**18. Fish the ice-out. **Some of the largest trout of the year are taken when there’s still ice bobbing on the water. You’ll find the big fish cruising the warming shallows in search of food.
19. Tow the lines. Don’t leave home without an assortment of fly lines on easily changeable spools. You need a floating, weight-forward taper for fishing the surface to 5 feet; a sink tip for fishing 5- to 8-foot depths; and a full sink, high-density line for anything beyond that. On some ponds and clear backwaters where trout spook easily, a floating double-taper line will allow the most delicate presentations.
20. Catch a cruiser. In lakes and ponds, a great deal of a trout’s time is spent on the move, searching for food. Always examine the water before moving in close. Think of hunting trout. Remain still, with as low a profile as possible, while you wait for fish to swim within casting range.
**21. Work the fly. **In still water, mayfly nymphs can be twitched along just beneath the surface or sunk more deeply and given a swimming, darting retrieve. Fish damselfly nymphs over submerged weeds and near the surface with erratic strips. Scuds move with a slow, jerky motion. Give leech patterns a quick, irregular action in the shallows and around weeds; but in deeper water use a slower, longer strip-and-pause retrieve near the bottom.
22. Double down. When you can’t see visible, cruising fish, search prime water with tandem-fly rigs. Try a No. 14¿¿¿16 Woolly Worm trailed by a large, black Woolly Bugger or Marabou Leech. Or cast two streamers of different size and color. You can also twitch a pair of nymphs just under the surface or near the bottom. With skittish trout holding in weeds, hang a No. 16 Pheasant Tail nymph and a No. 18¿¿¿20 midge larva or scud pattern beneath a strike indicator and let it sit.
23. Soften Up. Trout love soft-plastic baits designed for crappies and bass. Black grub tails make tremendous leech imitations, especially when fished on a red or orange jighead (suggestive of a trout egg). Pearl-white tails and baitfish-mimicking bodies (in blue and white, trout colors, grey-black and white) are also deadly. Switch colors and sizes-don’t be afraid to fish bass-size baits for big trout-and vary your retrieves: slow and steady, rise and fall, or “bumping” along the bottom.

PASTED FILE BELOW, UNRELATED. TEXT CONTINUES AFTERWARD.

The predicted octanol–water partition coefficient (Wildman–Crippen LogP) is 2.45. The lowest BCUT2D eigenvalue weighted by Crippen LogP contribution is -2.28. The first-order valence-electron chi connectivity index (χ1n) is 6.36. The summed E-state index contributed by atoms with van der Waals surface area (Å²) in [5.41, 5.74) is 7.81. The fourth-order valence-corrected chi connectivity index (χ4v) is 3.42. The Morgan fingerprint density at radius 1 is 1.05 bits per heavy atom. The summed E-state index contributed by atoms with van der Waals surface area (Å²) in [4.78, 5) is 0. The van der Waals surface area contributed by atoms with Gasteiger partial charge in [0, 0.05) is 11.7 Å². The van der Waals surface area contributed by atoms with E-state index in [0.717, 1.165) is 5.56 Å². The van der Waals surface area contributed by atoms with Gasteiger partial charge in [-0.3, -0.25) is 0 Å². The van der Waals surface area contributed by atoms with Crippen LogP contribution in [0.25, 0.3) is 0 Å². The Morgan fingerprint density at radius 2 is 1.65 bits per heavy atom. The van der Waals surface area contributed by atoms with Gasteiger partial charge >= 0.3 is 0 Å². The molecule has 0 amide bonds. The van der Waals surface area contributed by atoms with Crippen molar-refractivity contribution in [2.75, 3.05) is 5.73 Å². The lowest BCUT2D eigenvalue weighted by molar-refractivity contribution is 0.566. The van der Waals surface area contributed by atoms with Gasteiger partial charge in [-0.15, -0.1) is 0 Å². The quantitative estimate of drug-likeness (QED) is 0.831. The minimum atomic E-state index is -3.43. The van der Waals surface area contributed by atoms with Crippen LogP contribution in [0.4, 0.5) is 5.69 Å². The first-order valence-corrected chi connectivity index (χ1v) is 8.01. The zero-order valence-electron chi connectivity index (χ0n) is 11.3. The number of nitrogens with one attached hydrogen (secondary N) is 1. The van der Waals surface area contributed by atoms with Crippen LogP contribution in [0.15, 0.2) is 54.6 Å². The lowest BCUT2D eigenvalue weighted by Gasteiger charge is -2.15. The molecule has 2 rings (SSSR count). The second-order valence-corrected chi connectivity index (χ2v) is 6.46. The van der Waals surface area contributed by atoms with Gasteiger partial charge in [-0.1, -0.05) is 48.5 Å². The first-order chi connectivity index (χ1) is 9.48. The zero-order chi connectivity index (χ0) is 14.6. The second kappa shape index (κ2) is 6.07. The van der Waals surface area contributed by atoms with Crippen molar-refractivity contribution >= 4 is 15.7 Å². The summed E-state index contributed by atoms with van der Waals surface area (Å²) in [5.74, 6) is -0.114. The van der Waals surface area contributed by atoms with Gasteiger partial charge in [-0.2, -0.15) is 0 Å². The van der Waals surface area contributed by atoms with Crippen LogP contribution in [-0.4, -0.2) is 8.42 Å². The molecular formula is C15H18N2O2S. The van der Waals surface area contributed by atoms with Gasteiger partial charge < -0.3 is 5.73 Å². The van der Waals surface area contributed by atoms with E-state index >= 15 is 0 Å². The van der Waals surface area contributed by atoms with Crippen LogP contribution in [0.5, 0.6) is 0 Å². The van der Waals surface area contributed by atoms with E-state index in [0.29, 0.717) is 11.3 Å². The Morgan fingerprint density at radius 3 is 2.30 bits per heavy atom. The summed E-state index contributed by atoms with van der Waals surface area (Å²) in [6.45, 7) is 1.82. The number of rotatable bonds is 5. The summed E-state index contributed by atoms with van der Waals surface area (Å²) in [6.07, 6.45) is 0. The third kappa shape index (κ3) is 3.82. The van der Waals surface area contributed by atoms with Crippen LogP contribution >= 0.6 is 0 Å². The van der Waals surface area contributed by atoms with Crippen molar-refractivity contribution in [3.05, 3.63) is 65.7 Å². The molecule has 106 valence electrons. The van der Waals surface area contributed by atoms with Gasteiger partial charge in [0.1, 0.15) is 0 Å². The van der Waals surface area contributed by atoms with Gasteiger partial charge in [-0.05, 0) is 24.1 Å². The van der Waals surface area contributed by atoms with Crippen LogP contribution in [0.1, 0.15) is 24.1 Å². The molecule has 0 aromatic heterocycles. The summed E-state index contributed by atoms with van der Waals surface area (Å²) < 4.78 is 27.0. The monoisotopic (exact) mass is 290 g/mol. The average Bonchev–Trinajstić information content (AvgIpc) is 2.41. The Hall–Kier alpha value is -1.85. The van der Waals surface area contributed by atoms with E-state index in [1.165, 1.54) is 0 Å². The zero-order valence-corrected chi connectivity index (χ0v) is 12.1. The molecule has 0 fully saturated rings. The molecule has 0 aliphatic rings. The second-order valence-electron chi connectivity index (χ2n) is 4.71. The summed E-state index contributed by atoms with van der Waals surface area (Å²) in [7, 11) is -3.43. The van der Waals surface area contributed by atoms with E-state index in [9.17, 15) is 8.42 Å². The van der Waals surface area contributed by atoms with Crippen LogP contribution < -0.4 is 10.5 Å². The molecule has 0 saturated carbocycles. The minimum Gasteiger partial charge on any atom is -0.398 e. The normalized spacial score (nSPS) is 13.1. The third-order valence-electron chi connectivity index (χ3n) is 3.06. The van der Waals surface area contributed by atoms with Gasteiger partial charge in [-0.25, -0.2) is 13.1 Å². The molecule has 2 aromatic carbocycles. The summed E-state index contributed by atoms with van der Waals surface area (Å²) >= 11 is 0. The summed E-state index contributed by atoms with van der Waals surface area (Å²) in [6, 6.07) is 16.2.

** 24. Locate trout haunts.** Look for trout near springs, inlets (especially during and after a rainstorm), channels, points of land, shoals, and dropoffs.
** 25. Watch for foam lines.** These lines form in offshore slicks on gusty days. They serve as natural flypaper, trapping insects. Trout feed beneath the foam and along its edges.
26. Find submerged weedbeds. Weeds are essentially a food factory, where nymphs, larvae, scuds, and baitfish breed and feed, and where trout do most of their dining.
** 27. Lead the way. **A common mistake is casting a lure or fly directly to a rise ring, which often spooks the fish. Patient anglers will observe a still-water trout’s moving and feeding pattern and then cast to where the fish is going.
28. Fish fine. As a general rule, spinfishermen will do best with the lightest tackle suitable for the size and weight of the lures they’re using. Four- to 6-pound-test matches well with most jigs and with size 0¿¿¿3 spinners and spoons. Avoid unnecessary, bulky, or flashy-bright snaps and swivels. Tie jigs and small spinners directly to the line; use small, dark snap-swivels with spoons and larger lures.
29. Change patterns often. Unlike most stream situations, trout in still water have all the time they want to inspect and reject a fly, so don’t persist with something that isn’t working.
30. Fish at different depths. If you aren’t seeing or enticing fish on or near the surfacce, go deeper. Use a weighted fly or add microshot with a floating line; or switch to a sink-tip or full-sink line. Use the countdown method for systematic depth control. When the fly begins sinking, start counting: one thousand one, one thousand two, etc. Note the number when you start your retrieve. On the next cast, let the fly sink for two or three seconds longer before retrieving. Work your way down to the bottom. If you tangle in weeds on a cast, simply count one or two seconds fewer on the subsequent cast, and you’ll be just above the weeds, tangle-free and right in the fish zone.
31. Stay tight. On still waters, keep your rod tip low. This will help your line remain tight, which is important for detecting takes and for quick, effective strikes with both lures and flies.
32. Get greasy. When fishing nymphs close to the surface, grease all of the leader except the last few inches. This turns the whole leader into a strike indicator. If it jerks, flashes, or darts toward the fly, set the hook.
**33. Be aware. **If you notice fish turning away or flaring from a lure, chances are it’s too bright and/or too large. Silver or bright gold blades will sometimes spook trout in clear water. Change to more muted blades and natural-bait colors.